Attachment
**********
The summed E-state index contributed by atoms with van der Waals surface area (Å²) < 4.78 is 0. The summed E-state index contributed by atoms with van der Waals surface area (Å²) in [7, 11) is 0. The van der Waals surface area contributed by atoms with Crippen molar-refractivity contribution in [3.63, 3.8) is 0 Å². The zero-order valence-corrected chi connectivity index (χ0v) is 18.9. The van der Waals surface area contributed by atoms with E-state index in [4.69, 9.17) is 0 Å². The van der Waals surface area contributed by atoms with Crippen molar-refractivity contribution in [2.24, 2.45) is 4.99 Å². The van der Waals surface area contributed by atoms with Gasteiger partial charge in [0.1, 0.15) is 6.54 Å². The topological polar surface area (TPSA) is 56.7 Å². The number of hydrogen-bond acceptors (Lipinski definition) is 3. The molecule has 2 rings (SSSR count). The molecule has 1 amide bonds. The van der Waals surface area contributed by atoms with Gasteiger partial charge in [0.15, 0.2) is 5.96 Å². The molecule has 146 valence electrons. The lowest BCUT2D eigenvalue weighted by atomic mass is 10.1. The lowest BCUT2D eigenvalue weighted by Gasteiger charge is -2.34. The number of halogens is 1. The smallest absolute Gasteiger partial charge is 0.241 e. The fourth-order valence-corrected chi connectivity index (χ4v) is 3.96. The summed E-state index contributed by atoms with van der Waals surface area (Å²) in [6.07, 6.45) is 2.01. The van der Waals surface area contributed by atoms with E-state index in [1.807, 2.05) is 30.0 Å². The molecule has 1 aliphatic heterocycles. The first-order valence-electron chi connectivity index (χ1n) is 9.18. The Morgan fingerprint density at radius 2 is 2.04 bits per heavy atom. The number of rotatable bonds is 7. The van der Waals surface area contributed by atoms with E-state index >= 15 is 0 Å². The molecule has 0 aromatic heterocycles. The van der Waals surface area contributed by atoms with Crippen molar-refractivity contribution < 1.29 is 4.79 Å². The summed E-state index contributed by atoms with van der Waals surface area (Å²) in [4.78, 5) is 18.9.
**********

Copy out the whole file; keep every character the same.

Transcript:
The summed E-state index contributed by atoms with van der Waals surface area (Å²) < 4.78 is 0. The summed E-state index contributed by atoms with van der Waals surface area (Å²) in [7, 11) is 0. The van der Waals surface area contributed by atoms with Crippen molar-refractivity contribution in [3.63, 3.8) is 0 Å². The zero-order valence-corrected chi connectivity index (χ0v) is 18.9. The van der Waals surface area contributed by atoms with E-state index in [4.69, 9.17) is 0 Å². The van der Waals surface area contributed by atoms with Crippen molar-refractivity contribution in [2.24, 2.45) is 4.99 Å². The van der Waals surface area contributed by atoms with Gasteiger partial charge in [0.1, 0.15) is 6.54 Å². The topological polar surface area (TPSA) is 56.7 Å². The number of hydrogen-bond acceptors (Lipinski definition) is 3. The molecule has 2 rings (SSSR count). The molecule has 1 amide bonds. The van der Waals surface area contributed by atoms with Gasteiger partial charge in [0.15, 0.2) is 5.96 Å². The molecule has 146 valence electrons. The lowest BCUT2D eigenvalue weighted by atomic mass is 10.1. The lowest BCUT2D eigenvalue weighted by Gasteiger charge is -2.34. The number of halogens is 1. The smallest absolute Gasteiger partial charge is 0.241 e. The fourth-order valence-corrected chi connectivity index (χ4v) is 3.96. The summed E-state index contributed by atoms with van der Waals surface area (Å²) in [6.07, 6.45) is 2.01. The van der Waals surface area contributed by atoms with E-state index in [1.807, 2.05) is 30.0 Å². The molecule has 1 aliphatic heterocycles. The first-order valence-electron chi connectivity index (χ1n) is 9.18. The Morgan fingerprint density at radius 2 is 2.04 bits per heavy atom. The number of rotatable bonds is 7. The van der Waals surface area contributed by atoms with E-state index >= 15 is 0 Å². The molecule has 0 aromatic heterocycles. The van der Waals surface area contributed by atoms with Crippen molar-refractivity contribution < 1.29 is 4.79 Å². The summed E-state index contributed by atoms with van der Waals surface area (Å²) in [4.78, 5) is 18.9.